David Prothero, 16 December 1998

In 1869 Grey’s successor Bowen withdrew [the "NZ" blue ensign], and instructed that all New Zealand Colonial Government ships should fly the blue ensign with the Southern Cross in the fly, the Cross being represented by four five pointed red stars with white borders. This of course did not apply to naval ships, since there was no New Zealand Navy, but Government vessels like lighthouse tenders, pilot launches, immigration and quarantine vessels all flew this flag after 1869. Informally, it came to be recognised as New Zealand’s flag, though its use on land was not permitted officially.
Stuart Park, 8 July 1997

The flag was proclaimed the New Zealand Ensign by Governor Bowen on 23rd.October 1869, and is usually credited to him. However it seems that it was probably designed by a Royal Navy officer named Markham. In his first design the stars were quite small and he increased their size at the request of an un-named person, possibly the Governor. Albert Hastings Markham was First Lieutenant of H.M.S.Blanche, a sloop of the Imperial Squadron on the Australian Station, between March 1868 and October 1871. The following extract is from page 42 of The Life of Sir Albert Hastings Markham, by M.E. and F.A.Markham, published by Cambridge University Press in 1927:

During his term of service on the Australian Station an incident occurred which had an interesting development and is not generally known. It was the time of the beginning of the New Zealand Marine, which then consisted of a single ship. In quite an informal way Markham was asked if he could suggest a distinctive flag. «You have already the right», he replied, «to fly the Blue Ensign, why not add to it the stars of the Southern Cross?» The suggestion was received with delight. A drawing was made on board the Blanche, and duly despatched. After a short interval it was returned with an appreciative note, asking that the design might be enlarged, as the stars would hardly shew sufficiently, and accompanied by a parody on Lewis Carroll's lines: «Will you walk a little faster?» with the refrain — «Will you, won't you, will you, won't you, magnify the star?» The star was accordingly “magnified”, and the flag now floats over the shipping of New Zealand.
Markham, who was born in France in 1841, attained the rank of full Admiral in 1903, despite a disaster during fleet manoeuvres in 1893, when, as a Rear-Admiral in the Mediterranean Fleet, he managed to ram and sink the flagship of the Commander-in-Chief.
David Prothero, 16 December 1998 and 17 January 1999

In the 1880s onwards, New Zealanders began seeking a more distinctive flag than the Union Jack. New Zealand troops that went to the South African War used the maritime flag unofficially, and in the jingoistic fervour of that time pressure mounted for a distinctive New Zealand flag. In 1900, Premier Seddon said «As the flag with the Southern Cross upon it has generally been recognised as the New Zealand flag, I think we should formally adopt it by statute». This duly happened in 1901, and since then this flag has been the flag of New Zealand, for general use on land in New Zealand and at sea on vessels belonging to the government of New Zealand.
Stuart Park, 8 July 1997

The red stars outlined in white, applied directly to the fly, became a government flag 23.10.1869, and on 12.06.1902 it was promulgated as being the national flag «for general use ashore and government vessels» (afloat).
David Prothero, 3 July 1997

Extracts from The New Zealand Gazette

Here are two extracts from the New Zealand Gazette. There were no illustrations in the Gazettes, but the relevant page from each copy has been included in the Colonial Office file of General Despatches for 1875 (CO 323/321) with a painting of the governor's flag, as described, and a New Zealand Blue Ensign which is the same as the modern flag except that the upper star and the two middle stars are grouped together while the lower star is on its own. My interpretation is that the 1869 proclamation was referring to the UJ as a separate flag, (not to the UJ in the canton of the Blue Ensign) with the stars grouped in the centre of the cross, not spread along the arms, and that the 1874 proclamation corrects this.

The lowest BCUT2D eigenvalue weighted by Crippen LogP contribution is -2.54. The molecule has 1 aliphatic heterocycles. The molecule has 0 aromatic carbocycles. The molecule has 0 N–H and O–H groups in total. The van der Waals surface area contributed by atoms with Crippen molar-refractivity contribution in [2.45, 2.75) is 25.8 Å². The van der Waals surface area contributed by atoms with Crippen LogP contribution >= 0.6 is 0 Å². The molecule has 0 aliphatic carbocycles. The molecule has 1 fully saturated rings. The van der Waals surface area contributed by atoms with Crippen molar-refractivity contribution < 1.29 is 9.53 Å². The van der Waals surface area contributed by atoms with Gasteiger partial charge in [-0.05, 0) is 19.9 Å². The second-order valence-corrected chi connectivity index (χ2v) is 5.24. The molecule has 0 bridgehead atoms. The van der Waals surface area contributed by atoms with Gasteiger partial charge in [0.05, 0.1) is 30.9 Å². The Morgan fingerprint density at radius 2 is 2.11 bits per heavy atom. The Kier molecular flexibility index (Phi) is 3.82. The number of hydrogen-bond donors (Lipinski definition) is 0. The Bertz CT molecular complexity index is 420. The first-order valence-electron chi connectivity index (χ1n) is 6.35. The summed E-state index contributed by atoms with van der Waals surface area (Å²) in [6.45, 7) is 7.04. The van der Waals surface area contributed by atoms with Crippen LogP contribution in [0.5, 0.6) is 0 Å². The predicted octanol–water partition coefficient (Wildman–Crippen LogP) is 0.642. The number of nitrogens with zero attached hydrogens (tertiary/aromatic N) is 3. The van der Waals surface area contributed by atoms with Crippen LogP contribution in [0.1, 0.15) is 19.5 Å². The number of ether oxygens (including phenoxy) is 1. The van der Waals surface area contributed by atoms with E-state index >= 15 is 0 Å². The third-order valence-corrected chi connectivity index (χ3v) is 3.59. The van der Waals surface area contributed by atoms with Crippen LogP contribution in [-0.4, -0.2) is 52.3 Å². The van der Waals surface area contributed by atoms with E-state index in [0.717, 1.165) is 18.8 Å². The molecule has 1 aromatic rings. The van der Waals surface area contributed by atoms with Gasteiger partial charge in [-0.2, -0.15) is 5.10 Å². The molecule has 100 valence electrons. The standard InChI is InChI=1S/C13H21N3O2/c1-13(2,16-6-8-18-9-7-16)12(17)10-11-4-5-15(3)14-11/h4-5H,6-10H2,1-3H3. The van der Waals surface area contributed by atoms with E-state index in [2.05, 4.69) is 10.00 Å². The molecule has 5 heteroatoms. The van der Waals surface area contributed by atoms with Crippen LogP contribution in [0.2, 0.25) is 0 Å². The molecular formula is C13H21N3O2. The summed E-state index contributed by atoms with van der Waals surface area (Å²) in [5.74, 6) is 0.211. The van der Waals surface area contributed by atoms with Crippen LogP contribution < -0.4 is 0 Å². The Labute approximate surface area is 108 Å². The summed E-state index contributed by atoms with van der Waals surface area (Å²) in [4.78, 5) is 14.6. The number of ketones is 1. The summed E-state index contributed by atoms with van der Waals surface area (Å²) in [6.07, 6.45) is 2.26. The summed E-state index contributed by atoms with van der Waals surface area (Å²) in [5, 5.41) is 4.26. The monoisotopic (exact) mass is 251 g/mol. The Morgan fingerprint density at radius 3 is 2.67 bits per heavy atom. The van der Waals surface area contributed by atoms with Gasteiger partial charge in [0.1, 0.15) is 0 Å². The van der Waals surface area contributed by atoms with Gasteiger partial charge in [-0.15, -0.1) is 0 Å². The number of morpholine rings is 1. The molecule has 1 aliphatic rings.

New Zealand Gazette: Saturday October 23 1869.
Whereas by a Proclamation bearing date the 10th day of January One Thousand Eight Hundred and Sixty Seven the letters NZ were temporarily appointed as the badge of New Zealand; And whereas it is expedient to adopt a permanent device; Now therefore I Sir George Ferguson Bowen, the Governor of the colony of New Zealand, do hereby appoint that the seal and badge in future to be worn, in accordance with the Queen's Regulations, as the distinctive badge of the colony, by all vessels belonging to or permanently employed in the service of the Colonial Government of New Zealand, shall be the Southern Cross, as represented in the Blue Ensign by four five-pointed red stars in the fly, with white borders to correspond to the colouring of the Jack; in the Jack by four five-pointed white stars on the red ground of the St George's Cross; and in the pendant by four stars near the staff similar to those in the Ensign. And I do further order that the temporary badge consisting of letters NZ at present in use in colonial vessels shall from and after this date be discontinued.
Wellington. 23rd October 1869. W.Gisborne.

New Zealand Gazette. Thursday October 29th 1874.
Whereas by a Proclamation bearing date the 23rd day of October One Thousand Eight Hundred and Sixty Nine it was among other things appointed that the seal and badge to be worn in accordance with Queen's Regulations on the distinctive badge of colony should be the Southern Cross as represented in the flag known as the Union Jack by four five-pointed white stars on the red ground of the St George's Cross; And whereas by order of the Lords Commissioners of the Admiralty it has been directed that the flag to be used by Governors of Her Majesty's dominions in foreign parts, and by Governors of all ranks and denominations administering the Governments of British Colonies or Dependencies when embarked in boats or other vessels is
the Union Jack with the arms or badge of the Colony emblazoned in the centre thereof on a white shield surrounded by a green garland. Now therefore I the Right Honourable Sir James Fergusson, Baronet, Governor of the Colony of New Zealand, do hereby appoint that the seal or badge to be worn in the Union Jack used by the Governor of New Zealand when embarked in any boat or other vessel shall be the Southern Cross as represented by four five-pointed red stars emblazoned on the white shield aforesaid, and the monogram NZ in red letters in the centre of the Southern Cross.
Wellington 28th October 1874. Daniel Pollen.

David Prothero, 6 April 2000